Because there are few substantive differences between the Democratic presidential candidates on the issues, primary voters are left with less-than-ideal metrics like "likeability" and "who Oprah favors."

I'd like to propose a new and better issue with which to make a distinction: Big Money. That is, Hillary Clinton plays the game of money in politics -- and plays it well -- while Obama opts out, arguing that a political system awash in cash can't possibly serve everyday American citizens. The impetus for this argument comes from an article from today's Hill that reveals "Hillary Rodham Clinton (D-N.Y.) has secured more earmarks in the fiscal 2008 defense authorization bill than any other Democrat except for panel Chairman Sen. Carl Levin (D-Mich.)." The article goes on to explain the bill has $5.4 billion in earmarks, 26 of which were requested by Clinton, to the tune of $148.4 million in federal spending. (To be fair, most of the earmarks requested by Clinton were also requested by the senior senator from New York, Chuck Schumer.) According to Taxpayers for Common Sense, Clinton secured 360 earmarks in the four years between 2002 and 2006, worth a combined $2.2 billion.

Contrast all that with Barack Obama, who has only one earmark request in the defense bill. It's a request made by several senators on behalf of a Department of Education program for children with severe disabilities.

This shouldn't be mind-blowing stuff. Consider that after Clinton's bid for comprehensive health care reform failed in the nineties, she went on to become the Senate's second-largest recipient of healthcare industry contributions. Or that her advisers "represent some of the weightiest interests in corporate America." Or that she happily takes campaign contributions from lobbyists and special interests, while Obama has pledged to take no money from such folks, even going so far as to return $50,000 in contributions after he discovered the givers were lobbyists.

Clinton is a divisive figure who voted for the Iraq War, occasionally takes ideologically troubling positions, and whose presidency would perpetuate the dynastic nature of America's presidential politics. I'm not saying I can't support her, but I do find it trying. And her willingness to eat from the money trough while other Democrats try to clean up Washington makes it even more difficult.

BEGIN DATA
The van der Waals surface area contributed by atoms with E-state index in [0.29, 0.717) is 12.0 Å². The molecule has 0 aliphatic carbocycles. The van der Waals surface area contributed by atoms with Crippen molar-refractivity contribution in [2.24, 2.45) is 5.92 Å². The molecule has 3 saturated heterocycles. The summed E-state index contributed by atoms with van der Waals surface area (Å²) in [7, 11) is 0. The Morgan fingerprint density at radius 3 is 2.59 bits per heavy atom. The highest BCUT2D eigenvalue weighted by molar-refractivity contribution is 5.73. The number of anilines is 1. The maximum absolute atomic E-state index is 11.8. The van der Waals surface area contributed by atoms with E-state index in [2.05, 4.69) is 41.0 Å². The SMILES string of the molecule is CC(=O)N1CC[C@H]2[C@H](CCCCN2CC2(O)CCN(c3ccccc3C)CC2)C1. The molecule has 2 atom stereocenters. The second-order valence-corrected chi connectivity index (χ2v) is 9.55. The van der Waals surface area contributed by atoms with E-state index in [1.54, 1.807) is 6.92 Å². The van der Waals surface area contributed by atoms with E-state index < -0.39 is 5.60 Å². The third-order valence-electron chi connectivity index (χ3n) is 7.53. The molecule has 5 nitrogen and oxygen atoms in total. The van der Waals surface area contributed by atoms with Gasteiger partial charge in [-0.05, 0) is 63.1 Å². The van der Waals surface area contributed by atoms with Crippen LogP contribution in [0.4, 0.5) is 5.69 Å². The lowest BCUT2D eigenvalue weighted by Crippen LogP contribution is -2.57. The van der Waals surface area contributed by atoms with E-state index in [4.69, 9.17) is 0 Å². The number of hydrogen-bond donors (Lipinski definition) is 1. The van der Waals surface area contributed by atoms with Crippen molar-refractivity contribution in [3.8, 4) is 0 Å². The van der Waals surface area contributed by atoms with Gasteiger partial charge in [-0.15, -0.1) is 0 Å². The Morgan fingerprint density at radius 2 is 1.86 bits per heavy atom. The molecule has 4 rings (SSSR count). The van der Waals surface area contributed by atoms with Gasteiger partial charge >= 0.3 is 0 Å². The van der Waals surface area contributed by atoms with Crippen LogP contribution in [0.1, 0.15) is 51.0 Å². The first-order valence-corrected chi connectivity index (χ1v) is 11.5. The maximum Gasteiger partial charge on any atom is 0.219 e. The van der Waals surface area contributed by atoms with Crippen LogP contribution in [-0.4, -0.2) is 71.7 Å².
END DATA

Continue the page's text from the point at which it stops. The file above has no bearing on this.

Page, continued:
You may have noted late last week that Gen. Pete Pace got bumped as chairman of the Joint Chiefs of Staff. Secretary of Defense Robert Gates said the choice to name Michael G. Mullen, chief of naval operations, to the post was a product of how difficult and "divisive" Pace's reconfirmation would have been -- after all, Pace was intimately involved in overseeing the war in Iraq for a number of years and the Democrats in Congress would have had the knives out. Or so the argument goes.

Will Bunch over at Attytood doesn't buy it. He thinks Pace's consistent opposition to military action against Iran was the main problem, and that Cheney and his crew were the leading forces in Pace's ouster. Check out Bunch's thoughts here. Check out Mother Jones' coverage of the possibility of war with Iran here, here, and here.

Duncan Hunter Keeps Bogus Plane Alive Through Earmarks

Presidential candidate and Republican Congressman Duncan Hunter has kept a useless defense project alive for years even though it has been repeatedly rejected by Pentagon officials because the project's maker is a regular contributor to his campaigns, reports ABC News.

An experimental plane that is designed to take off straight up and then fly 700 mph has never gotten more than a few feet off the ground and has crashed four times in four years. Useless, you say? Completely. And the Pentagon agrees. Military analysts have consistently rejected the aircraft as technically flawed since 1986.

So why does the plane continue to be funded? Because San Diego-area congressmen, who have tons of defense interests and contractors to represent, consistently create earmarks to keep it alive. The biggest offenders are presidential candidate Duncan Hunter, former chairman and now ranking member of the House Armed Services Committee, and former congressman Christopher Cox, who is now chairman of the Securities Exchange Commission.

Cox received $18,000 in contributions from the plane's creator, DuPont Aerospace. Hunter has received at least $36,000 from DuPont for his congressional campaigns and current presidential campaign.

There will be a hearing on the plane tomorrow -- you have to love Democratic leadership in Congress; oversight exists! -- and Hunter is expected to testify. Representatives from DuPont will be right there with him, which is fitting because together they've bilked American tax payers for millions.